There’s a fine line to be walked between staying true to the core aspects of a musical style, and simply being generic. To write an album that clearly fits in with a chosen sub-genre, yet isn’t derivative of that style, is easier said than done. At the same time, experimenting too much with a sound can result in a record that is too unfocused in its approach, and makes for a disjointed, unsatisfying listen. Credit must be given, then, to Dutch one-man act Abomnium, whose fourth album A Hollow Path combines black/death sounds with aspects of Eastern European and modern Polish black metal in seamless style. The result is a record that builds upon the ones preceding it, and projects a strong sense of identity and purpose in a genre that is often lacking in both.
Sole member Sapient has been releasing albums as Abomnium for six years now, and the resulting experience is on display throughout A Hollow Path. Whilst that title may allude to a sense of pointlessness and dissatisfaction, those are two descriptives that could not be levelled at the album. The record exudes confidence throughout its 42 minutes, whether that be through the captivating Winterfylleth and Drudkh-esque riffs that make up a considerable component; the Mgła-esque melodies; or through Sapient’s vocal delivery, his growls both powerful and clear. A feeling of forward moment constantly drives the album forward, and it’s hard to resist the sense of energy and inspiration it creates.
Were that all that A Hollow Path possessed, then it would still be a worthwhile album. What raises it above similar albums – and above the rest of Abomnium’s back-catalogue – is the way that small flourishes and transitions into different styles all come together smoothly and naturally. These are not in themselves wholly new developments to the Abomnium sound, but they are handled with greater skill and songwriting talent than was previously the case, and contribute greatly to the captivating atmosphere of the album. This atmosphere is largely consistent, even as the sound of the album shifts and changes across songs. Opener ‘Vigils’ is a prime example of how Abomnium combine a whirlwind of riffs with subtler movements; a haunting, unsettling atmosphere hangs heavy over the song and is maintained across the album. By contrast, second song ‘The Lies That Bind’ is more direct, with the death metal aspect of Abomnium’s sound coming to the fore; ‘A Plague Upon Your House’ charges ahead with thrash-like tempos and fury; whilst ‘Blood Court’ opens with a heavy, crushing movement that is not far removed from blackened doom, before smoothly transitioning into a riff reminiscent of Eastern European black metal. It’s remarkable that the album maintains its atmosphere and flow despite touching upon so many different styles and aspects.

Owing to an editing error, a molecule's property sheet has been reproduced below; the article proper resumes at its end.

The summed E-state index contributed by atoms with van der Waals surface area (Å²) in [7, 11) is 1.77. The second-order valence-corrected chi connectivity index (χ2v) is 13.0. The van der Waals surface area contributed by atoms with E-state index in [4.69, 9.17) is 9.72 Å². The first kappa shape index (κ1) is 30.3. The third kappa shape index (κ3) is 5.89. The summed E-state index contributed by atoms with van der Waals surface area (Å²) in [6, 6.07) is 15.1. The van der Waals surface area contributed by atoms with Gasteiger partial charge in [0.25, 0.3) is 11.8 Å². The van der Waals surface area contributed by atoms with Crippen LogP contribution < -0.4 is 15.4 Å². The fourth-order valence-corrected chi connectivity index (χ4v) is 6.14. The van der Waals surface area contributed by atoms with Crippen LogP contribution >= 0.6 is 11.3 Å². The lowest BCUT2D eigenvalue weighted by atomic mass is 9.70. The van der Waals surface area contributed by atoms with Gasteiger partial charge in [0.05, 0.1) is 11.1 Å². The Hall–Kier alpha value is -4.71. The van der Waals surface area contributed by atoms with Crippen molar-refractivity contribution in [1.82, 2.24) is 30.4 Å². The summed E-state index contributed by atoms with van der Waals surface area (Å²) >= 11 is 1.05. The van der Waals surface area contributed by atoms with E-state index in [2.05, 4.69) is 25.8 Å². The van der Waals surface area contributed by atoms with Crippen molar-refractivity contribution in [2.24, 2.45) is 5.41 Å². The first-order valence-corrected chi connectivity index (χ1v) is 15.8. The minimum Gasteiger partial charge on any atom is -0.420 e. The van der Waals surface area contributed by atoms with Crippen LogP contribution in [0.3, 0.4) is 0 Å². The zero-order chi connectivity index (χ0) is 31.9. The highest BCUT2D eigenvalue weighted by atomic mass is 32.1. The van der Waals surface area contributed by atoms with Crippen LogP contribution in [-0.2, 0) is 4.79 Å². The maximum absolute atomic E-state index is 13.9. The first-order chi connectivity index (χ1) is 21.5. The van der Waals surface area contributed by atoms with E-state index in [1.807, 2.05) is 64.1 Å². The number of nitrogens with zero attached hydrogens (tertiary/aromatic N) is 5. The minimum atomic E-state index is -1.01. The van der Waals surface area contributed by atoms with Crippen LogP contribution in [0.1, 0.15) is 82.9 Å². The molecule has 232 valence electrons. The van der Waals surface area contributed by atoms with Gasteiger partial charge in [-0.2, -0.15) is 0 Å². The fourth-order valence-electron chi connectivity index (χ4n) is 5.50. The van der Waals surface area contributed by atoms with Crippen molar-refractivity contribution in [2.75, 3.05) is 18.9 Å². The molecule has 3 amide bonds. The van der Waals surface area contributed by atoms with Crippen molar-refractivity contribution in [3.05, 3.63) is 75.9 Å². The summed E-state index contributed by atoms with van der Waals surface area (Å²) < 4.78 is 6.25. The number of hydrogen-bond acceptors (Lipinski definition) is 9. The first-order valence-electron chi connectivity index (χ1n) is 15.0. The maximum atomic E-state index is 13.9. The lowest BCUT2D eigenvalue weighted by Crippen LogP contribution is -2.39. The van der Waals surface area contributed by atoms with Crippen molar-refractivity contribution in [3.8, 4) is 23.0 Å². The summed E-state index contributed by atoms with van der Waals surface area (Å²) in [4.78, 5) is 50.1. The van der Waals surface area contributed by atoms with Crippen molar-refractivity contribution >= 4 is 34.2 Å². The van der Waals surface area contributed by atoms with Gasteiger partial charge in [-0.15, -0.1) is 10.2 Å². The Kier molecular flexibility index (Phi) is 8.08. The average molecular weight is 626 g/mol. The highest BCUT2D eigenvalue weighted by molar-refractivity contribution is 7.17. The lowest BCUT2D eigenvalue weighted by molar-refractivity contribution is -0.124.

For all their considerable ambition, and as good as they were, previous albums such as Coffin Ships and Solace For the Condemned felt as if they didn’t reach the heights they were aiming for. That’s not the case with A Hollow Path; the riffs are more distinctive, the melodic leads and flourishes more confident, and the overall songwriting is vastly improved, with a greater sense of nuance and less reliance on speed alone for the songs to succeed. The production by Chris Fielding (who has previously worked with bands including Winterfylleth and Primordial) also helps immensely, giving each instrument and Sapient’s vocals the strength and space they deserve, without taking away the rough edges.
Whilst many black metal bands are often dragged down by either their lack of adventure, or inability to smoothly bring together different styles and shifts in sound, Abomnium have created something notable in A Hollow Path. Black metal is a crowded scene, and it can be easy for worthwhile albums to be lost amongst the noise, but A Hollow Path demonstrates more than enough talent and passion to hopefully avoid that fate. After several years of coming close to unleashing something incredible, Abomnium have lived up to the promise previously hinted at, and the results are superb.